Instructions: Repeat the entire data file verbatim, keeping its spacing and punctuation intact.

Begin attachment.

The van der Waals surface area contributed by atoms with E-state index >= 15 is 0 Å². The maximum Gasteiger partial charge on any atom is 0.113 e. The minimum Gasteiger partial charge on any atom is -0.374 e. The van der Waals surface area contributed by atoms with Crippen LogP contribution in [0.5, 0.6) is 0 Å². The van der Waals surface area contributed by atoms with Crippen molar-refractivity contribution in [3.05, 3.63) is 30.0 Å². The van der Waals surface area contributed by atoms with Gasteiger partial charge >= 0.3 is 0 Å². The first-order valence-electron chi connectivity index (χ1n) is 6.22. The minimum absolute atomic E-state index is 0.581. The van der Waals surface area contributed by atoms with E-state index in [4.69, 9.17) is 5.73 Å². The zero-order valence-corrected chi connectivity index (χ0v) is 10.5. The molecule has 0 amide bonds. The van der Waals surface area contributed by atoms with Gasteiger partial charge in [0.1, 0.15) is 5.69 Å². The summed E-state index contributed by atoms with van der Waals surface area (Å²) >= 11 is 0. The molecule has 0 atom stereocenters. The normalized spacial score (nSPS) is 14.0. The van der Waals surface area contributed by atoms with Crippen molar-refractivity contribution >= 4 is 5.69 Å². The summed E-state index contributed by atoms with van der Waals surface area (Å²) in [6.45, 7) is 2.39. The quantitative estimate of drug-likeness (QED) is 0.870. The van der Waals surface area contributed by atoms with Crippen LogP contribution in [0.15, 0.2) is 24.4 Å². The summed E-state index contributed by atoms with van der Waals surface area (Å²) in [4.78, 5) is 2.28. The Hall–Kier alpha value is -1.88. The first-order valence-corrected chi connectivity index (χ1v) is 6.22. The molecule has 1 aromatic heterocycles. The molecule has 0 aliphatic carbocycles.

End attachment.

The van der Waals surface area contributed by atoms with E-state index >= 15 is 0 Å². The maximum Gasteiger partial charge on any atom is 0.113 e. The minimum Gasteiger partial charge on any atom is -0.374 e. The van der Waals surface area contributed by atoms with Crippen LogP contribution in [0.5, 0.6) is 0 Å². The van der Waals surface area contributed by atoms with Crippen molar-refractivity contribution in [3.05, 3.63) is 30.0 Å². The van der Waals surface area contributed by atoms with Gasteiger partial charge >= 0.3 is 0 Å². The first-order valence-electron chi connectivity index (χ1n) is 6.22. The minimum absolute atomic E-state index is 0.581. The van der Waals surface area contributed by atoms with E-state index in [4.69, 9.17) is 5.73 Å². The zero-order valence-corrected chi connectivity index (χ0v) is 10.5. The molecule has 0 amide bonds. The van der Waals surface area contributed by atoms with Gasteiger partial charge in [0.1, 0.15) is 5.69 Å². The summed E-state index contributed by atoms with van der Waals surface area (Å²) >= 11 is 0. The molecule has 0 atom stereocenters. The normalized spacial score (nSPS) is 14.0. The van der Waals surface area contributed by atoms with Crippen molar-refractivity contribution >= 4 is 5.69 Å². The summed E-state index contributed by atoms with van der Waals surface area (Å²) in [6.45, 7) is 2.39. The quantitative estimate of drug-likeness (QED) is 0.870. The van der Waals surface area contributed by atoms with Crippen LogP contribution in [0.15, 0.2) is 24.4 Å². The summed E-state index contributed by atoms with van der Waals surface area (Å²) in [4.78, 5) is 2.28. The Hall–Kier alpha value is -1.88. The first-order valence-corrected chi connectivity index (χ1v) is 6.22. The molecule has 1 aromatic heterocycles. The molecule has 0 aliphatic carbocycles.